Starting Jan. 1, the nation's oldest federal cultural institution will change its policy from collecting every tweet to saving only certain ones.
From casual tweeters to the White House's tweeter-in-chief, the Library of Congress has digitally stored every public post shared on Twitter since the social media platform's inception in 2006.
But starting Jan. 1, the nation's oldest federal cultural institution will change its policy from collecting every tweet to saving ones on a select and more scrutinizing basis. There are an average 200 billion tweets sent each year, according to tracking site Internet Live Stats.
With the new guidelines, the Library announced in a press release Tuesday, "the tweets collected and archived will be thematic and event-based, including events such as elections, or themes of ongoing national interest, e.g. public policy."
In 2010, Twitter gifted the Librarythe "entire archive of public tweet text beginning with the first tweets of 2006 through 2010," continuing with all tweets made after that time.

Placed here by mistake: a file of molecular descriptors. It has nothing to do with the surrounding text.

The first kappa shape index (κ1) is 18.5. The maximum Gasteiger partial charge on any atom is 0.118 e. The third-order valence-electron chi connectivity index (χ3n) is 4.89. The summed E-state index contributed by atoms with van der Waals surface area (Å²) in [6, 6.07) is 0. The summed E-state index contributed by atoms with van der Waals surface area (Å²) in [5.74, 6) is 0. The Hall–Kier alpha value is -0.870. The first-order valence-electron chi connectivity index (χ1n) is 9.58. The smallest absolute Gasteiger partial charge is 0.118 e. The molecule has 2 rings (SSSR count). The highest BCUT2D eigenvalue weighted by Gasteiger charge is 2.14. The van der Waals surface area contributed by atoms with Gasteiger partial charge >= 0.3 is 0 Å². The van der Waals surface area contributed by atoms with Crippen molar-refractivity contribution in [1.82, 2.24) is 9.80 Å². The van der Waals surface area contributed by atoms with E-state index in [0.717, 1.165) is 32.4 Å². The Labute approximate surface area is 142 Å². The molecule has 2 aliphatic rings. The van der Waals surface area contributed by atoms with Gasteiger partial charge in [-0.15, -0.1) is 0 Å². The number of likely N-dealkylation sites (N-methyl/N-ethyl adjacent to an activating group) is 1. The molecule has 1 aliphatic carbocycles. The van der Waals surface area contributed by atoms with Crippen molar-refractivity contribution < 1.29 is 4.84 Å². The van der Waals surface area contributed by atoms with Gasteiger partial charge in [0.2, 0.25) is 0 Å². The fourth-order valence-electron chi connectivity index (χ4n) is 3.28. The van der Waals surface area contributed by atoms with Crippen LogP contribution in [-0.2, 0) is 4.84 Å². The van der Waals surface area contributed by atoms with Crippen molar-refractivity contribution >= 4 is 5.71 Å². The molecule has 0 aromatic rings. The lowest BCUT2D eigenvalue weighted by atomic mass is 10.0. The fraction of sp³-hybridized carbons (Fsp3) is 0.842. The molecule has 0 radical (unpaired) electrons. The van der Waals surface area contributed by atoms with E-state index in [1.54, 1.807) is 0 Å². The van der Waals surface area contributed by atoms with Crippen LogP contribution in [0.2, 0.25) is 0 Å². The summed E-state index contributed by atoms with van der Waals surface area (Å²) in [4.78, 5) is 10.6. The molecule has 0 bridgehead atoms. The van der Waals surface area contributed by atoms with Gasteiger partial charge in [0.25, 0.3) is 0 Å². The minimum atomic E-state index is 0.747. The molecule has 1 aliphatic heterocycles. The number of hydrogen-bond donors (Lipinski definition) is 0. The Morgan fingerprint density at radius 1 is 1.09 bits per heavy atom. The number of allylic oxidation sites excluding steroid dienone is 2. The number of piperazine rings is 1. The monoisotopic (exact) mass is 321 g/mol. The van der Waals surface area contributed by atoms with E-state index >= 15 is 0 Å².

"The Library took this step for the same reason it collects other materials — to acquire and preserve a record of knowledge and creativity for Congress and the American people. The initiative was bold and celebrated among research communities," the release said.
But the Library gave several reasons, including the "explosion in use," changes to terms and services, and modifications in functionality for why the agreement with Twitter was being altered.
The Library says it will continue to preserve and secure its collection of tweet text, and work with Twitter to acquire tweets selectively.
For people hoping to actually pore through all of the tweets, however, that's still not possible. The Library said its Twitter collection won't be available to the public until access issues can be resolved in a cost-effective and sustainable manner.